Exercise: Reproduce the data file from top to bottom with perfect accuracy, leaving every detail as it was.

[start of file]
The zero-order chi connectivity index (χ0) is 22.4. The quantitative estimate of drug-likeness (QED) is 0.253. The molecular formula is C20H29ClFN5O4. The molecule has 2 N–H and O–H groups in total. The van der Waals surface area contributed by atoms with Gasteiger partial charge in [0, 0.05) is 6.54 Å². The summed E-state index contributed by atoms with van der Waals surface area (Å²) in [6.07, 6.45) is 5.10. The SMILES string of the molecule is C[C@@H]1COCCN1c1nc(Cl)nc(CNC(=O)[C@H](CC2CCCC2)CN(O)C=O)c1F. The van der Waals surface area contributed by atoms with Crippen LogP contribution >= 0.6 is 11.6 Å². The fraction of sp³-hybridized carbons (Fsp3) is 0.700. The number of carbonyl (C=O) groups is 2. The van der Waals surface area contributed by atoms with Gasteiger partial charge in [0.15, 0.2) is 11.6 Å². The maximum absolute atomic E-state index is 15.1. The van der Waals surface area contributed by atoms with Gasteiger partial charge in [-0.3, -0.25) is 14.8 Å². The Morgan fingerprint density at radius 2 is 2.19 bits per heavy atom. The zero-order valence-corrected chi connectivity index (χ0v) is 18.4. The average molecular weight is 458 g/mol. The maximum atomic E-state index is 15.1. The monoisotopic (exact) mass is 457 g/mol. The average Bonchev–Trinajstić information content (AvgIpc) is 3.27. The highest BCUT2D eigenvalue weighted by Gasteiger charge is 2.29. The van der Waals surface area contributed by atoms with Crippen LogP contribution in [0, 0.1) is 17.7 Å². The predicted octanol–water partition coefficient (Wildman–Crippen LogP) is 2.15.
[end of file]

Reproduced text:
The zero-order chi connectivity index (χ0) is 22.4. The quantitative estimate of drug-likeness (QED) is 0.253. The molecular formula is C20H29ClFN5O4. The molecule has 2 N–H and O–H groups in total. The van der Waals surface area contributed by atoms with Gasteiger partial charge in [0, 0.05) is 6.54 Å². The summed E-state index contributed by atoms with van der Waals surface area (Å²) in [6.07, 6.45) is 5.10. The SMILES string of the molecule is C[C@@H]1COCCN1c1nc(Cl)nc(CNC(=O)[C@H](CC2CCCC2)CN(O)C=O)c1F. The van der Waals surface area contributed by atoms with Crippen LogP contribution >= 0.6 is 11.6 Å². The fraction of sp³-hybridized carbons (Fsp3) is 0.700. The number of carbonyl (C=O) groups is 2. The van der Waals surface area contributed by atoms with Gasteiger partial charge in [0.15, 0.2) is 11.6 Å². The maximum absolute atomic E-state index is 15.1. The van der Waals surface area contributed by atoms with Gasteiger partial charge in [-0.3, -0.25) is 14.8 Å². The Morgan fingerprint density at radius 2 is 2.19 bits per heavy atom. The zero-order valence-corrected chi connectivity index (χ0v) is 18.4. The average molecular weight is 458 g/mol. The maximum atomic E-state index is 15.1. The monoisotopic (exact) mass is 457 g/mol. The average Bonchev–Trinajstić information content (AvgIpc) is 3.27. The highest BCUT2D eigenvalue weighted by Gasteiger charge is 2.29. The van der Waals surface area contributed by atoms with Crippen LogP contribution in [0, 0.1) is 17.7 Å². The predicted octanol–water partition coefficient (Wildman–Crippen LogP) is 2.15.